Ground to a halt

US involvement is called upon to move beyond a Syrian stalemate.

Syrian tank 521 (photo credit: ABDALGHNE KAROOF)
Syrian tank 521
(photo credit: ABDALGHNE KAROOF)
It’s been twenty months since the Syrian people rose up against the regime of Bashar Assad. During this time, large swathes of land in northwestern Syria have fallen out of government control. Aleppo, the country’s largest city and economic pillar, is a war zone divided between the two sides, and the regime’s overall hold is steadily eroding. However, Assad is still very much in the fight, leading many to conclude that the war in Syria is far from over.
The basic dynamic of the Syrian uprising has been evident for a while. The regime lacks the manpower to retake and hold all the rebellious hotspots around the country. This has led to the loss of the entire countryside in the northwest, on the border with Turkey. Assad has compensated for his lack of manpower by using airpower and field artillery to extend his reach. This tactic is intended to inflict as much damage as possible on rebel positions and their hosting environment. It does nothing, however, to help recapture lost ground.
Moreover, the rebels recently took control of the strategic town of Ma’arrat al-Nu’man, which sits at the intersection of Syria’s two major highways linking Aleppo to Latakia and Damascus. The loss of Ma’arrat al- Nu’man greatly reduces the regime’s ability to reinforce its troops in Aleppo. The rebels’ anti-tank capabilities have also improved, rendering the highways leading to Aleppo prime ambush grounds against the regime’s tanks and armored convoys.
Still, the rebels have struggled against the regime’s heavier firepower. Assad’s forces have been relentlessly pounding Ma’arrat al-Nu’man from the air—an indicator of its strategic importance. Even though they have recently had more success shooting down attack helicopters, the rebels have not been able to secure portable anti-aircraft systems and surface-to-air missiles in great numbers. They tried to make up for this by attacking air force bases near Idlib and Aleppo. Clearly, however, the regime’s air power and field artillery remain their greatest challenge.
Nevertheless, the rebels have been able to take advantage of the regime’s weaknesses. As Assad has had to reallocate his limited resources to fight further east, for example in Deir Ezzour, rebel groups have begun to make inroads into the coastal mountains near Latakia, where reportedly a number of small Alawite villages have fallen into rebel hands. This development, along with mounting casualties among Alawite soldiers and officers, may be contributing to rising discontent in the Alawite community. The first visible sign of this was the recent tension in Assad’s hometown of Qardaha, where Muhammad Assad, a leader of the paramilitary shabiha gangs, was wounded in a shootout between members of leading Alawite families.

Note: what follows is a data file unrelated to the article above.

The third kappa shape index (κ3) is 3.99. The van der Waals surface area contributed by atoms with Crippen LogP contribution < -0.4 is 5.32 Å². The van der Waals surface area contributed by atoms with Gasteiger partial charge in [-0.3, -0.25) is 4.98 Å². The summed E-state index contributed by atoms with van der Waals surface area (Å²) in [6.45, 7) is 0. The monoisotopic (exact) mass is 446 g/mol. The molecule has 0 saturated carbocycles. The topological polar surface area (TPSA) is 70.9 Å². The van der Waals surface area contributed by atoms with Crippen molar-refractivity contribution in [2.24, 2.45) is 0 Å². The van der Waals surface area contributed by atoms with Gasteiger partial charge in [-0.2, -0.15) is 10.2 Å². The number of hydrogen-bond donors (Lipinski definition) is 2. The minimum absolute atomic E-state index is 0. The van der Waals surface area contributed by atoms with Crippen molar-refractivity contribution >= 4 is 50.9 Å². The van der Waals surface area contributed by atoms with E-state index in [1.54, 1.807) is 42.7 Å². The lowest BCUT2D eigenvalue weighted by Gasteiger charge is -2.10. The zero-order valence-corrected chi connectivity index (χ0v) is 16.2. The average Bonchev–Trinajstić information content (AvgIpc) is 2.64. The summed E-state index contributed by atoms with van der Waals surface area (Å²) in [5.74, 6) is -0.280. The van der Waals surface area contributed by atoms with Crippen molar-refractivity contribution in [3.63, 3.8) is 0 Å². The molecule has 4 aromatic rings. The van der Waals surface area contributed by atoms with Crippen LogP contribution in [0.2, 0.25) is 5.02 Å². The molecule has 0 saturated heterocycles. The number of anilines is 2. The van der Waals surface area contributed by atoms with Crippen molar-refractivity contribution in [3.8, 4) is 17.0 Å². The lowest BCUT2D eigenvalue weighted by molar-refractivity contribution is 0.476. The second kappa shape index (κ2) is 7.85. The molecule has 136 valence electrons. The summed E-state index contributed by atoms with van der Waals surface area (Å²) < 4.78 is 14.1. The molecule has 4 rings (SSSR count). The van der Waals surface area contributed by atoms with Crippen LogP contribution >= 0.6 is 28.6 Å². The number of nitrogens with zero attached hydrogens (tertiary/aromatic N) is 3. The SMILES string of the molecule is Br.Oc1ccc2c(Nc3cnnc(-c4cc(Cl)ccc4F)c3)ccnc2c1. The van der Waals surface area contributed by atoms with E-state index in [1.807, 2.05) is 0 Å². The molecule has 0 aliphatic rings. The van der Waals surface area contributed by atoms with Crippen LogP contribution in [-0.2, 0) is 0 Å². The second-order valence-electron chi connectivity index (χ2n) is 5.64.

If this trend continues, it could pose a serious challenge to Assad and to his ability to ensure cohesive Alawite support crucial for his survival.
Tensions are also rising in the critical Kurdish community. There, the aggressive policies of the Democratic Union Party (PYD) – the Syrian affiliate of the anti-Turkish Kurdistan Workers’ Party (PKK) – have caused friction with the other Kurdish parties, aligned with Iraqi Kurdish leader Massoud Barzani.
The rise of the PKK affiliate in the Kurdish areas has obvious regional repercussions. Turkey, for instance, views this development with great concern, especially given the apparent alliance of convenience between the PKK and Iran.
The Iranian outreach to the PKK is but one example of how Iran has marshaled all available assets to prop up Assad and pressure common adversaries. Indeed, in the battle for Syria, Iran has gone all in. It has publicly acknowledged that Qods Force operatives were active on the ground in Syria. It has also used Iraq to transfer weapons and funnel money to the Syrian regime. And last but not least, its Hezbollah proxy is deeply involved in military operations on the side of the regime, especially in the Homs region near the Lebanon border, where it has suffered many casualties.
Iran’s involvement in Syria and pressure on Turkey – to say nothing of Assad’s shelling of Turkish villages and shooting down of a Turkish F-4 jet in June – underscores the importance of the Syrian battleground for the regional balance of power. While such high stakes would normally call for closer international engagement, both Tehran and Damascus have seen throughout the conflict that the US is effectively not in the game of power politics in the region. Indeed, the Obama administration resisted Turkish pleas to take a more assertive approach. And while Tehran marshals all its assets in support of its regional ally, Washington has essentially left its friends out on their own.
The void left by America’s absence has opened the door for Russian and Iranian assertiveness on Assad’s behalf. US allies in the region continue to call on Washington to assume its traditional leadership role, since they recognize what’s at stake in Syria: a chance to deal a severe blow to the Iranian alliance network. And they publicly acknowledge that until the US takes the lead, the current destabilizing dynamic in Syria is set to continue.
Tony Badran, an expert on Syria, Lebanon and Hezbollah, is a research fellow at the Washington-based Foundation for Defense of Democracies. He tweets @AcrossTheBay.